The 1R apartment is your basic small studio. You’ve got a small, rudimentary kitchen on one side of the door, while on the other, there’ll be a small bathroom. Once you go past these, you’ll be directly in the bedroom. Note that 1R apartments have nothing to separate the sleeping area from the kitchenette. Some 1R apartments will also feature a small built-in closet, though many won’t.

    Pro Tip: Some 1R apartments will have a space inside the apartment for you to hook up a washing machine, while others may not. For some, this space will be outside the apartment, on the balcony.

    But also: Often, the measurements for rentals will be given in tatami, instead of square meters, so you may have to do the conversion yourself. One tatami equals 1.65 square meters.

    1K (13 sqm – 25 sqm)

    Now, you want to be careful when renting a 1K apartment. In theory, the only difference between the 1R and the 1K is that in the 1K, the kitchen and the sleeping area are separated by a wall.

    However, not all landlords observe this distinction keenly, and some properties marked as 1K might not have that wall (making them essentially a 1R). Another thing to be wary of, when shopping 1K, is the size of the kitchen. It’s tempting to assume that, since the kitchen and the bedroom are distinct, the kitchen is larger. Sadly, in many 1K apartments, the kitchen counter is as small and as rudimentary as in a 1R.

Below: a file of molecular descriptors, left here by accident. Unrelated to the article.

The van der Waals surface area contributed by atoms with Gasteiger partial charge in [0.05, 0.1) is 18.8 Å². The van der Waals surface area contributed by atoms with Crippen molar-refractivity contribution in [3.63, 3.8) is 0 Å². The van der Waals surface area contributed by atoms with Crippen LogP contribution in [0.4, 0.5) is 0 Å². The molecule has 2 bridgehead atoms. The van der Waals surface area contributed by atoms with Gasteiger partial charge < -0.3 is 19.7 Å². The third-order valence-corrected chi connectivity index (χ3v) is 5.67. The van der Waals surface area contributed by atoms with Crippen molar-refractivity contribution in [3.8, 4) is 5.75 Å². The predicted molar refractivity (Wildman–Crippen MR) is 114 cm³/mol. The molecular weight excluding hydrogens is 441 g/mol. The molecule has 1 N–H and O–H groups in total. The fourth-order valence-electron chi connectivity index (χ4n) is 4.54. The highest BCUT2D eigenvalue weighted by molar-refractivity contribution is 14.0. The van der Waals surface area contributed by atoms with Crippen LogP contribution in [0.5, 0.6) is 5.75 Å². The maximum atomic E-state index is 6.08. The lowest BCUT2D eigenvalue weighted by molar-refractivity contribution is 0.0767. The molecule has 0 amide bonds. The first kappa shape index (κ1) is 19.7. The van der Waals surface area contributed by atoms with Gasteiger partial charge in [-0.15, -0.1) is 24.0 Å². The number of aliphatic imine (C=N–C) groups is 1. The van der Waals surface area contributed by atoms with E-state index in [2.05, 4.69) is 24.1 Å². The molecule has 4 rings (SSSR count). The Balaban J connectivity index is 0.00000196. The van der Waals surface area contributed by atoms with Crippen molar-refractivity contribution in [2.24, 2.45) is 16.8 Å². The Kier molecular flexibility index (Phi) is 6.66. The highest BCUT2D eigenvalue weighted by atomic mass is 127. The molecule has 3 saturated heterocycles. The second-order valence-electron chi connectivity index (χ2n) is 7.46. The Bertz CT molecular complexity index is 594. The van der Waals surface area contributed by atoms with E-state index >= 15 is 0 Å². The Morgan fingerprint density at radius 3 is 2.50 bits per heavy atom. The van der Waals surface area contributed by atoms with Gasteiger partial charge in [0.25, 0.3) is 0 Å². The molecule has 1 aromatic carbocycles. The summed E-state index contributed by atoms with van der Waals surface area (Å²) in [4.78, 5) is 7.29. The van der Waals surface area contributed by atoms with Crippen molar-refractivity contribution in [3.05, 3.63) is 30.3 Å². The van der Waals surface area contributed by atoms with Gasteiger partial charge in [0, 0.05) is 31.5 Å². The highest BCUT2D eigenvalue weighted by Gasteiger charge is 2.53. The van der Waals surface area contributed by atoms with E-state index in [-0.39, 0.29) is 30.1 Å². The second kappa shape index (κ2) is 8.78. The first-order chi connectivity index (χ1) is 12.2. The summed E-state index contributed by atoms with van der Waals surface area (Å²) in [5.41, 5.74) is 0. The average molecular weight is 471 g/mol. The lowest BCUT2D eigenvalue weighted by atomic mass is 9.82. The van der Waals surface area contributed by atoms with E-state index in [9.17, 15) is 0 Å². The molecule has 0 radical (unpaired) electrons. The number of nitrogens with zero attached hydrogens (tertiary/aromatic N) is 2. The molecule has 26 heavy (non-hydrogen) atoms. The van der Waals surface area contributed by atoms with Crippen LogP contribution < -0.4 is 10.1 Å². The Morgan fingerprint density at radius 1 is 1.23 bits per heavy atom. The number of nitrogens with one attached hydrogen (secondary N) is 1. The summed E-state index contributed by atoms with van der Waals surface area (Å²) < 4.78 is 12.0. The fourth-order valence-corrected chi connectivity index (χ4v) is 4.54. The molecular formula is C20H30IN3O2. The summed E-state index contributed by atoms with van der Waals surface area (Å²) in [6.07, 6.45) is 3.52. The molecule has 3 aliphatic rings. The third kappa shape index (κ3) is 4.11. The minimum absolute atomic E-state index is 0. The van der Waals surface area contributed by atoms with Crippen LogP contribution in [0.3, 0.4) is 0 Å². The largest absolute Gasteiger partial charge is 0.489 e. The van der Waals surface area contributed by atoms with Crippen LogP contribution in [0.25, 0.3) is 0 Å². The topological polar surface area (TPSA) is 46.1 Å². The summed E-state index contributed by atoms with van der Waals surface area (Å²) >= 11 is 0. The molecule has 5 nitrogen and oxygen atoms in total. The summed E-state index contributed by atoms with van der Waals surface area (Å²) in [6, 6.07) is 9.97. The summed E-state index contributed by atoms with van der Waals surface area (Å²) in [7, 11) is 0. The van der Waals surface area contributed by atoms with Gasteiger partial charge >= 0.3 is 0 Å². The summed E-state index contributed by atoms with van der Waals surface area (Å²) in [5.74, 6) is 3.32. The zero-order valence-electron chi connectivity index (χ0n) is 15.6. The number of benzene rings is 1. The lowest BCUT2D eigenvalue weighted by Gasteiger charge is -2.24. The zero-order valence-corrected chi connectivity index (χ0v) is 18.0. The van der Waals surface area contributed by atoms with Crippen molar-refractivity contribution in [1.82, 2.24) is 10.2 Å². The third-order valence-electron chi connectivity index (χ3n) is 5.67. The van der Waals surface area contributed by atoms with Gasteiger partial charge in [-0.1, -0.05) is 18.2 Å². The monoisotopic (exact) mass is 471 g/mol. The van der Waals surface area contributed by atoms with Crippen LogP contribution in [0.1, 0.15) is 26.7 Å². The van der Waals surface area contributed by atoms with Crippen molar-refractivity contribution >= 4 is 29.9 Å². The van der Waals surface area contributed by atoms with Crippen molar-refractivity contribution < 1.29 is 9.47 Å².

Note: In Japan, you can either get a common washing area and WC (also known as a “unit bathroom”), or you can get two separate rooms for these purposes. Smaller rentals typically feature a unit, while larger apartments will often have a WC room separate from the bathing area.

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    1DK (25 sqm – 30 sqm)

    The 1DK is essentially a two-room apartment, with a clear separation between the bedroom, and the kitchen and dining area.

    Although the bedroom/separate room will be smaller than the dining area, the 1DK is the closest you’ll get to a “proper” apartment with all the necessary rooms. Many 1DKs also come with some built-in storage space, or a built-in closet.

    Note: The higher the number goes (e.g. “2DK”, “3DK”), the more separate rooms there are, on top of the dining area itself.

    1LDK (23 sqm – 35 sqm)

    The 1LDK is what most Westerners think of as a “traditional one-bedroom”. Most 1LDKs feature a separate bathroom and WC, typically located near the entrance. Then, you’ve got the living area, which also sometimes doubles as a dining room. And then you have the separate bedroom and kitchen on either side of the living area.

    While not mandatory, many 1LDKs will also feature some kind of built-in closet for storage.